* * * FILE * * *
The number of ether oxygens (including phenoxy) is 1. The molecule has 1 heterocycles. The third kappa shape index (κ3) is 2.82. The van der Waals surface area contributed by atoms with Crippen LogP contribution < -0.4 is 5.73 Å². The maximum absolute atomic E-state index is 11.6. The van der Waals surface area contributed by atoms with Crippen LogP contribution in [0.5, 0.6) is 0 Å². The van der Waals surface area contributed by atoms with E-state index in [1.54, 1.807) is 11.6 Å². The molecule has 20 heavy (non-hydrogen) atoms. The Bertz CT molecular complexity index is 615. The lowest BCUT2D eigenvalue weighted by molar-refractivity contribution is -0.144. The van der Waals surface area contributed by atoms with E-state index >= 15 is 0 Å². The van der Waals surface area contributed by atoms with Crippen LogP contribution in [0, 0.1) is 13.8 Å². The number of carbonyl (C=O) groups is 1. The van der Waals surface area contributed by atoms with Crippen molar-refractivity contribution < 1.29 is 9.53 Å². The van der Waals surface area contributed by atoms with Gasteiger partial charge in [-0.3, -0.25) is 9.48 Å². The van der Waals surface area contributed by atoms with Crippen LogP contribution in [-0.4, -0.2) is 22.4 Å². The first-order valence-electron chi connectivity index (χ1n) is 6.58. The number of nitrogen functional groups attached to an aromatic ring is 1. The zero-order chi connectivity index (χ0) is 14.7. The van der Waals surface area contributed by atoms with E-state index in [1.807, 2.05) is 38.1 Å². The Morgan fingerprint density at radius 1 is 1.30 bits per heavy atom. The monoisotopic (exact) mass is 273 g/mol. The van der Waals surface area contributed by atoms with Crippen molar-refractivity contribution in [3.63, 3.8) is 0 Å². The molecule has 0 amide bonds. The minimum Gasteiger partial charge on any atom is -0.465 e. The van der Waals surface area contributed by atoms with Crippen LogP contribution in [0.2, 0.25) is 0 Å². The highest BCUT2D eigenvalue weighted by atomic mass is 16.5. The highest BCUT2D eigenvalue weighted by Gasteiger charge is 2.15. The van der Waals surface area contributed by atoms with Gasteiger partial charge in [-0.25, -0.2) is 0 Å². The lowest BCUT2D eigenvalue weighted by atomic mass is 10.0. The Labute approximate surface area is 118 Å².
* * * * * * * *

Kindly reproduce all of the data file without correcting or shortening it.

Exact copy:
The number of ether oxygens (including phenoxy) is 1. The molecule has 1 heterocycles. The third kappa shape index (κ3) is 2.82. The van der Waals surface area contributed by atoms with Crippen LogP contribution < -0.4 is 5.73 Å². The maximum absolute atomic E-state index is 11.6. The van der Waals surface area contributed by atoms with Crippen LogP contribution in [0.5, 0.6) is 0 Å². The van der Waals surface area contributed by atoms with E-state index in [1.54, 1.807) is 11.6 Å². The molecule has 20 heavy (non-hydrogen) atoms. The Bertz CT molecular complexity index is 615. The lowest BCUT2D eigenvalue weighted by molar-refractivity contribution is -0.144. The van der Waals surface area contributed by atoms with E-state index >= 15 is 0 Å². The van der Waals surface area contributed by atoms with Crippen LogP contribution in [0, 0.1) is 13.8 Å². The number of carbonyl (C=O) groups is 1. The van der Waals surface area contributed by atoms with Crippen molar-refractivity contribution < 1.29 is 9.53 Å². The van der Waals surface area contributed by atoms with Gasteiger partial charge in [-0.3, -0.25) is 9.48 Å². The van der Waals surface area contributed by atoms with Crippen LogP contribution in [-0.4, -0.2) is 22.4 Å². The first-order valence-electron chi connectivity index (χ1n) is 6.58. The number of nitrogen functional groups attached to an aromatic ring is 1. The zero-order chi connectivity index (χ0) is 14.7. The van der Waals surface area contributed by atoms with E-state index in [1.807, 2.05) is 38.1 Å². The Morgan fingerprint density at radius 1 is 1.30 bits per heavy atom. The monoisotopic (exact) mass is 273 g/mol. The van der Waals surface area contributed by atoms with Crippen molar-refractivity contribution in [3.63, 3.8) is 0 Å². The molecule has 0 amide bonds. The minimum Gasteiger partial charge on any atom is -0.465 e. The van der Waals surface area contributed by atoms with Crippen LogP contribution in [0.2, 0.25) is 0 Å². The highest BCUT2D eigenvalue weighted by atomic mass is 16.5. The highest BCUT2D eigenvalue weighted by Gasteiger charge is 2.15. The van der Waals surface area contributed by atoms with Gasteiger partial charge in [-0.25, -0.2) is 0 Å². The lowest BCUT2D eigenvalue weighted by atomic mass is 10.0. The Labute approximate surface area is 118 Å².